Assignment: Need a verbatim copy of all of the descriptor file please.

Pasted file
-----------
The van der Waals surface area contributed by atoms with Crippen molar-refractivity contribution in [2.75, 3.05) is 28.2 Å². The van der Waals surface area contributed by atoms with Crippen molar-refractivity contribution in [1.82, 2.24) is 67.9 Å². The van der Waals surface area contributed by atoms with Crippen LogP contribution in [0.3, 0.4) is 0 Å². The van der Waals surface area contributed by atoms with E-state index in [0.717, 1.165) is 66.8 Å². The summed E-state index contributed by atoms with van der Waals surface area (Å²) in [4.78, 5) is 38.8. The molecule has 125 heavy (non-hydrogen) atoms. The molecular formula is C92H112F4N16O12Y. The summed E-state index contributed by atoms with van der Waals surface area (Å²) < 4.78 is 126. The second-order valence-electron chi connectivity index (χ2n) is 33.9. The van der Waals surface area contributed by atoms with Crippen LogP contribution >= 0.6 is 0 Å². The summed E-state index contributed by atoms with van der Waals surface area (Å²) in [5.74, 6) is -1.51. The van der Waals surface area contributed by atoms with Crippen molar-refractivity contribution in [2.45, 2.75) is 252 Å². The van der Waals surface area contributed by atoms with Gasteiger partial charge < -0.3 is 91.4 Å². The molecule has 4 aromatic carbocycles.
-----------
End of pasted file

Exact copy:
The van der Waals surface area contributed by atoms with Crippen molar-refractivity contribution in [2.75, 3.05) is 28.2 Å². The van der Waals surface area contributed by atoms with Crippen molar-refractivity contribution in [1.82, 2.24) is 67.9 Å². The van der Waals surface area contributed by atoms with Crippen LogP contribution in [0.3, 0.4) is 0 Å². The van der Waals surface area contributed by atoms with E-state index in [0.717, 1.165) is 66.8 Å². The summed E-state index contributed by atoms with van der Waals surface area (Å²) in [4.78, 5) is 38.8. The molecule has 125 heavy (non-hydrogen) atoms. The molecular formula is C92H112F4N16O12Y. The summed E-state index contributed by atoms with van der Waals surface area (Å²) < 4.78 is 126. The second-order valence-electron chi connectivity index (χ2n) is 33.9. The van der Waals surface area contributed by atoms with Crippen LogP contribution >= 0.6 is 0 Å². The summed E-state index contributed by atoms with van der Waals surface area (Å²) in [5.74, 6) is -1.51. The van der Waals surface area contributed by atoms with Crippen molar-refractivity contribution in [2.45, 2.75) is 252 Å². The van der Waals surface area contributed by atoms with Gasteiger partial charge < -0.3 is 91.4 Å². The molecule has 4 aromatic carbocycles.